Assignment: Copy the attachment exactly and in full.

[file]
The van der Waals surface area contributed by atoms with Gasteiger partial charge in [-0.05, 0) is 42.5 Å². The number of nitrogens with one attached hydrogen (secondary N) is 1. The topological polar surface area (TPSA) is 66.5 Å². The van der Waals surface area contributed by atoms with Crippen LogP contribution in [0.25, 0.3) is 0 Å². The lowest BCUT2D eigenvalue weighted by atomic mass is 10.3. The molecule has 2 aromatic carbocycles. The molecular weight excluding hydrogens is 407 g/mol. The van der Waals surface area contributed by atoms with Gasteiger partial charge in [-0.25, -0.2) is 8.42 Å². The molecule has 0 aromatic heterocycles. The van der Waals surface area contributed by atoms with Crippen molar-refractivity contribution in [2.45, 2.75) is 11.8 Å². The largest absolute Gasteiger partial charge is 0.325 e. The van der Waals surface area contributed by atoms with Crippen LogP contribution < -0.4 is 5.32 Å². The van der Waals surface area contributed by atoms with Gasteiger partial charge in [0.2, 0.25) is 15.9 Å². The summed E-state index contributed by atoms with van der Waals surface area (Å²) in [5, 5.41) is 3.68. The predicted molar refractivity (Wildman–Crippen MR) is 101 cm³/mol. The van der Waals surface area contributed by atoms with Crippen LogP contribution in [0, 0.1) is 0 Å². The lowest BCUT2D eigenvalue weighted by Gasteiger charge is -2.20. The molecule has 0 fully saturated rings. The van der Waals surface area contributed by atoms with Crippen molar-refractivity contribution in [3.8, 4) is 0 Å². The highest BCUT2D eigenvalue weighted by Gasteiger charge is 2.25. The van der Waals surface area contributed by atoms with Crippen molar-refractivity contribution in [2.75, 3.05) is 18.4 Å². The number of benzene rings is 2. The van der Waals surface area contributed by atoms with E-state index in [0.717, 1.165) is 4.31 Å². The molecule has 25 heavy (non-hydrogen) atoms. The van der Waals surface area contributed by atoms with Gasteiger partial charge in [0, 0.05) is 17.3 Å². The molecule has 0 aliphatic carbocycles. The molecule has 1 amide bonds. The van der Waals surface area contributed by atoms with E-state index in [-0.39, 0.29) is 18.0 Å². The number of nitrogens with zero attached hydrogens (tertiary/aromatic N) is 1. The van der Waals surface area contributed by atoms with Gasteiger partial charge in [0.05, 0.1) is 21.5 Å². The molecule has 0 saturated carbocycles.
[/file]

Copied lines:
The van der Waals surface area contributed by atoms with Gasteiger partial charge in [-0.05, 0) is 42.5 Å². The number of nitrogens with one attached hydrogen (secondary N) is 1. The topological polar surface area (TPSA) is 66.5 Å². The van der Waals surface area contributed by atoms with Crippen LogP contribution in [0.25, 0.3) is 0 Å². The lowest BCUT2D eigenvalue weighted by atomic mass is 10.3. The molecule has 2 aromatic carbocycles. The molecular weight excluding hydrogens is 407 g/mol. The van der Waals surface area contributed by atoms with Gasteiger partial charge in [-0.25, -0.2) is 8.42 Å². The molecule has 0 aromatic heterocycles. The van der Waals surface area contributed by atoms with Crippen molar-refractivity contribution in [2.45, 2.75) is 11.8 Å². The largest absolute Gasteiger partial charge is 0.325 e. The van der Waals surface area contributed by atoms with Crippen LogP contribution < -0.4 is 5.32 Å². The van der Waals surface area contributed by atoms with Gasteiger partial charge in [0.2, 0.25) is 15.9 Å². The summed E-state index contributed by atoms with van der Waals surface area (Å²) in [5, 5.41) is 3.68. The predicted molar refractivity (Wildman–Crippen MR) is 101 cm³/mol. The van der Waals surface area contributed by atoms with Crippen LogP contribution in [0, 0.1) is 0 Å². The lowest BCUT2D eigenvalue weighted by Gasteiger charge is -2.20. The molecule has 0 fully saturated rings. The van der Waals surface area contributed by atoms with Crippen molar-refractivity contribution in [3.8, 4) is 0 Å². The highest BCUT2D eigenvalue weighted by Gasteiger charge is 2.25. The van der Waals surface area contributed by atoms with Crippen molar-refractivity contribution in [2.75, 3.05) is 18.4 Å². The number of benzene rings is 2. The van der Waals surface area contributed by atoms with E-state index in [0.717, 1.165) is 4.31 Å². The molecule has 25 heavy (non-hydrogen) atoms. The van der Waals surface area contributed by atoms with Gasteiger partial charge in [0, 0.05) is 17.3 Å². The molecule has 0 aliphatic carbocycles. The molecule has 1 amide bonds. The van der Waals surface area contributed by atoms with E-state index in [-0.39, 0.29) is 18.0 Å². The number of nitrogens with zero attached hydrogens (tertiary/aromatic N) is 1. The van der Waals surface area contributed by atoms with Gasteiger partial charge in [0.05, 0.1) is 21.5 Å². The molecule has 0 saturated carbocycles.